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Photo: Werner Thomas / CHROMORANGE / IMAGO

“Bad news for the climate system and for humanity”: This is how Dutch researchers summarize new study results on global warming and the effects on certain ocean currents in the Atlantic. The system is therefore facing a “devastating tipping point”. The consequences: a drastic drop in temperatures in Europe, a significant rise in sea levels; and at a pace that probably makes it impossible to adapt to the serious changes.

  • You can read the original study here: Physics-based early warning signal shows that AMOC is on tipping course 

Specifically, the Dutch study is about the consequences of climate change for the so-called Atlantic Meridional Overturning Current (AMOC), as reported by the broadcaster CNN and the Guardian, citing the magazine Science Advances. AMOC describes a complex system of currents in the Atlantic Ocean. It is considered a key component in regulating the climatic conditions on the planet.

Using complex and expensive computer systems, scientists have developed an early warning signal for the first time, the reports say, to detect a possible collapse of this system. And: There are already signs that this is exactly what will happen.

The exact time is still unclear. “But we can at least say that we are moving towards the tipping point of climate change,” lead author René van Westen, a marine researcher at Utrecht University, is quoted as saying. “What surprised us was the speed at which the change occurred,” he says. "It will be devastating."

Temperature drop of up to 30 degrees

AMOC works like a kind of giant global conveyor belt: It transports warm, very salty water from the tropics towards the Arctic Circle, where the water cools and sinks due to its greater density. At depth it flows in a southerly direction. Ocean currents transport heat and nutrients to different areas of the world and play a key role in ensuring that the climate remains relatively mild in large parts of the Northern Hemisphere.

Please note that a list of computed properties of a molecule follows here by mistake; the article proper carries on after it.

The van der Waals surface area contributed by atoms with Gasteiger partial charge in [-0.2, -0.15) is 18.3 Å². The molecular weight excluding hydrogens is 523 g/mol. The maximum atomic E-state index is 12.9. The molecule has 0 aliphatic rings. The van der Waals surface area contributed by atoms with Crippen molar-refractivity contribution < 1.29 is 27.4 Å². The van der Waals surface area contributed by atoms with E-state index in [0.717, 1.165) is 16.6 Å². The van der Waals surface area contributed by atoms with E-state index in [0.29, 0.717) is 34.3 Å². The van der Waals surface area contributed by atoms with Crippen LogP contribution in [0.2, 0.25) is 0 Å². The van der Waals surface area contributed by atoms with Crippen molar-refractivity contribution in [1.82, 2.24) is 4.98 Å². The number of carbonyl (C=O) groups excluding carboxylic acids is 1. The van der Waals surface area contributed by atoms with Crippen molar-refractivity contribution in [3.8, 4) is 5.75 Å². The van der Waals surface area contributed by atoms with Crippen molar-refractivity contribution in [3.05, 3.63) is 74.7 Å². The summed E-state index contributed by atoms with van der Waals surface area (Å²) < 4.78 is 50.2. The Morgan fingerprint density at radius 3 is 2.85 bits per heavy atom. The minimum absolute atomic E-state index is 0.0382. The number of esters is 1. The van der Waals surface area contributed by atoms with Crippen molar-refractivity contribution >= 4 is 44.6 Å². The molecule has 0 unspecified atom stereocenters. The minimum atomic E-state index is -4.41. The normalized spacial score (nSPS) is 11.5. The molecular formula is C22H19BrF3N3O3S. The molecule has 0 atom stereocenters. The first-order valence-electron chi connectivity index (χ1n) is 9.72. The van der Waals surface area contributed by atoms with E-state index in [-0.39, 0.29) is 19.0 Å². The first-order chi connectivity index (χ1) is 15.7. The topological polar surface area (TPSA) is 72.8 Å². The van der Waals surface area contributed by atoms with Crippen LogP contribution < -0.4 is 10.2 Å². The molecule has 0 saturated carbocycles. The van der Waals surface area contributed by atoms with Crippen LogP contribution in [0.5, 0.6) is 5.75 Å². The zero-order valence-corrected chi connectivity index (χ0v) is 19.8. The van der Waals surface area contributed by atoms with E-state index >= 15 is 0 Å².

Scientists have been warning for decades that the stability of this special circulation is at risk due to climate change: the ocean is warming, ice is melting in the northern regions, and the additional fresh water will disrupt the relationship between temperature and salt, which in turn increases the strength of the currents. They become weaker. If the system collapses, the consequences would be catastrophic.

In some parts of Europe, the Dutch study says, temperatures could fall by up to 30 degrees Celsius within a century, leading to a completely different climate within just a decade or two. “There are no realistic adaptation measures that can deal with such rapid temperature changes,” write the authors, according to the Guardian and CNN. There would also be less rainfall.

On the other hand, warming could increase in countries in the southern hemisphere, and in the Amazon the wet and dry seasons could reverse, seriously disrupting the ecosystem. The already weakened rainforest could exceed its own tipping point. Temperatures around the world would fluctuate much more. The collapse of the AMOC could also cause sea levels to rise by around one meter, flooding many coastal cities.